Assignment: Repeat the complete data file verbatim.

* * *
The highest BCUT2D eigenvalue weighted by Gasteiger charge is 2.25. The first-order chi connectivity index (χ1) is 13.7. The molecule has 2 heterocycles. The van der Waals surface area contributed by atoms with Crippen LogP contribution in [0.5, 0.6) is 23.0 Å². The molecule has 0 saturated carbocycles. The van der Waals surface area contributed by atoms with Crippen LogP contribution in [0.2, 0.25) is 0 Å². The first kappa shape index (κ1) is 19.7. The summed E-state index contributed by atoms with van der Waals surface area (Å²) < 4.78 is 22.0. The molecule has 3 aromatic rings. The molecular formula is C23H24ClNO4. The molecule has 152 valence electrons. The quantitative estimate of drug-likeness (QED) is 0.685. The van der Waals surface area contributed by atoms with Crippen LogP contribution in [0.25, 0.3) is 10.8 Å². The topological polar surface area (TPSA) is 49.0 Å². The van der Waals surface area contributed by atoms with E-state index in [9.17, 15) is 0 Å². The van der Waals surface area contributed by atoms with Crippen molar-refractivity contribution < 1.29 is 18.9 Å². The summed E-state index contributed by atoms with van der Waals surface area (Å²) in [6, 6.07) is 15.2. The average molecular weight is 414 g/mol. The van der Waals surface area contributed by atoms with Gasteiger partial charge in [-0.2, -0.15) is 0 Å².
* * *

The highest BCUT2D eigenvalue weighted by Gasteiger charge is 2.25. The first-order chi connectivity index (χ1) is 13.7. The molecule has 2 heterocycles. The van der Waals surface area contributed by atoms with Crippen LogP contribution in [0.5, 0.6) is 23.0 Å². The molecule has 0 saturated carbocycles. The van der Waals surface area contributed by atoms with Crippen LogP contribution in [0.2, 0.25) is 0 Å². The first kappa shape index (κ1) is 19.7. The summed E-state index contributed by atoms with van der Waals surface area (Å²) < 4.78 is 22.0. The molecule has 3 aromatic rings. The molecular formula is C23H24ClNO4. The molecule has 152 valence electrons. The quantitative estimate of drug-likeness (QED) is 0.685. The van der Waals surface area contributed by atoms with Crippen LogP contribution in [0.25, 0.3) is 10.8 Å². The topological polar surface area (TPSA) is 49.0 Å². The van der Waals surface area contributed by atoms with E-state index in [9.17, 15) is 0 Å². The van der Waals surface area contributed by atoms with Crippen molar-refractivity contribution < 1.29 is 18.9 Å². The summed E-state index contributed by atoms with van der Waals surface area (Å²) in [6, 6.07) is 15.2. The average molecular weight is 414 g/mol. The van der Waals surface area contributed by atoms with Gasteiger partial charge in [-0.2, -0.15) is 0 Å².